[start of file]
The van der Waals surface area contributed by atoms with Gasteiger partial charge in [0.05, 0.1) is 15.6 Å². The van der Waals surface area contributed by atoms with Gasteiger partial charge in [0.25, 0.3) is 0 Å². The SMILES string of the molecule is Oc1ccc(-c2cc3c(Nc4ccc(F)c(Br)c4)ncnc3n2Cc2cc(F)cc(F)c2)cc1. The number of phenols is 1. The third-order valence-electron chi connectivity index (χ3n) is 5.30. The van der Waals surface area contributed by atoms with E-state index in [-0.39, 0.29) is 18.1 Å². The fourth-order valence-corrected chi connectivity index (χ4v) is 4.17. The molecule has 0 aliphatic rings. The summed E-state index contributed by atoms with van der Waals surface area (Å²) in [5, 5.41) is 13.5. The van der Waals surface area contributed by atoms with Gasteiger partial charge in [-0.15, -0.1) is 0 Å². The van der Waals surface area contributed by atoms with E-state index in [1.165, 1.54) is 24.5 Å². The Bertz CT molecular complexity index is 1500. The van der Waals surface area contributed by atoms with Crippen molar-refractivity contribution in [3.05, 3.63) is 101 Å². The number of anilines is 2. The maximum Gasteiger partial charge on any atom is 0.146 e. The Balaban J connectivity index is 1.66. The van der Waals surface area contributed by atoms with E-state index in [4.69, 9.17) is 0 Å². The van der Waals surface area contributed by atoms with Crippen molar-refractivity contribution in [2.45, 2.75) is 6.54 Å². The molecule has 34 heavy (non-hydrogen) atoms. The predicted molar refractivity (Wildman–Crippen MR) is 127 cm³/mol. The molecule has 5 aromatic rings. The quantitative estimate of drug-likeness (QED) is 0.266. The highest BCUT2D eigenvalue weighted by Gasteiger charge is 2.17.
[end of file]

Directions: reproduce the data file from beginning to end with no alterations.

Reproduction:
The van der Waals surface area contributed by atoms with Gasteiger partial charge in [0.05, 0.1) is 15.6 Å². The van der Waals surface area contributed by atoms with Gasteiger partial charge in [0.25, 0.3) is 0 Å². The SMILES string of the molecule is Oc1ccc(-c2cc3c(Nc4ccc(F)c(Br)c4)ncnc3n2Cc2cc(F)cc(F)c2)cc1. The number of phenols is 1. The third-order valence-electron chi connectivity index (χ3n) is 5.30. The van der Waals surface area contributed by atoms with E-state index in [-0.39, 0.29) is 18.1 Å². The fourth-order valence-corrected chi connectivity index (χ4v) is 4.17. The molecule has 0 aliphatic rings. The summed E-state index contributed by atoms with van der Waals surface area (Å²) in [5, 5.41) is 13.5. The van der Waals surface area contributed by atoms with Gasteiger partial charge in [-0.15, -0.1) is 0 Å². The van der Waals surface area contributed by atoms with E-state index in [1.165, 1.54) is 24.5 Å². The Bertz CT molecular complexity index is 1500. The van der Waals surface area contributed by atoms with Crippen molar-refractivity contribution in [3.05, 3.63) is 101 Å². The number of anilines is 2. The maximum Gasteiger partial charge on any atom is 0.146 e. The Balaban J connectivity index is 1.66. The van der Waals surface area contributed by atoms with E-state index in [4.69, 9.17) is 0 Å². The van der Waals surface area contributed by atoms with Crippen molar-refractivity contribution in [2.45, 2.75) is 6.54 Å². The molecule has 34 heavy (non-hydrogen) atoms. The predicted molar refractivity (Wildman–Crippen MR) is 127 cm³/mol. The molecule has 5 aromatic rings. The quantitative estimate of drug-likeness (QED) is 0.266. The highest BCUT2D eigenvalue weighted by Gasteiger charge is 2.17.